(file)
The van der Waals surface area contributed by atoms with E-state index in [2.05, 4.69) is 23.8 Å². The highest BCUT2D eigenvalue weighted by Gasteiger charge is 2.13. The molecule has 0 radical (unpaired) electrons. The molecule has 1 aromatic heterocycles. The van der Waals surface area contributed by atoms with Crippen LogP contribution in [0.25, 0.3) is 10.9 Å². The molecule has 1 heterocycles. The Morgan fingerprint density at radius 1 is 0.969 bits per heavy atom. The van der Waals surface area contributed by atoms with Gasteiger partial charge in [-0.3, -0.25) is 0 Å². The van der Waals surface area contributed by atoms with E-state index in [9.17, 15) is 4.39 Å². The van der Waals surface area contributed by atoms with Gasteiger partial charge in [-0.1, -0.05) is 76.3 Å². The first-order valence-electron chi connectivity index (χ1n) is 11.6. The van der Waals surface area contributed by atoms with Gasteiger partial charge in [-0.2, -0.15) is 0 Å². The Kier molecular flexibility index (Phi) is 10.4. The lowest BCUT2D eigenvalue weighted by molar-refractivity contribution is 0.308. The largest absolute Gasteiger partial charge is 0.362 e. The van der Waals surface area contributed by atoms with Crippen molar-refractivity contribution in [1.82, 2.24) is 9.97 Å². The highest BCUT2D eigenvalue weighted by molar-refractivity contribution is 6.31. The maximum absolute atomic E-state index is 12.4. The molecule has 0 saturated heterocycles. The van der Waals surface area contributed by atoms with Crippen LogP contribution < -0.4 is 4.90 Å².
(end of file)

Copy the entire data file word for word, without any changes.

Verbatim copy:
The van der Waals surface area contributed by atoms with E-state index in [2.05, 4.69) is 23.8 Å². The highest BCUT2D eigenvalue weighted by Gasteiger charge is 2.13. The molecule has 0 radical (unpaired) electrons. The molecule has 1 aromatic heterocycles. The van der Waals surface area contributed by atoms with Crippen LogP contribution in [0.25, 0.3) is 10.9 Å². The molecule has 1 heterocycles. The Morgan fingerprint density at radius 1 is 0.969 bits per heavy atom. The van der Waals surface area contributed by atoms with Gasteiger partial charge in [-0.3, -0.25) is 0 Å². The van der Waals surface area contributed by atoms with E-state index in [9.17, 15) is 4.39 Å². The van der Waals surface area contributed by atoms with Gasteiger partial charge in [-0.1, -0.05) is 76.3 Å². The first-order valence-electron chi connectivity index (χ1n) is 11.6. The van der Waals surface area contributed by atoms with Gasteiger partial charge in [-0.2, -0.15) is 0 Å². The Kier molecular flexibility index (Phi) is 10.4. The lowest BCUT2D eigenvalue weighted by molar-refractivity contribution is 0.308. The largest absolute Gasteiger partial charge is 0.362 e. The van der Waals surface area contributed by atoms with Crippen molar-refractivity contribution in [1.82, 2.24) is 9.97 Å². The highest BCUT2D eigenvalue weighted by molar-refractivity contribution is 6.31. The maximum absolute atomic E-state index is 12.4. The molecule has 0 saturated heterocycles. The van der Waals surface area contributed by atoms with Crippen LogP contribution < -0.4 is 4.90 Å².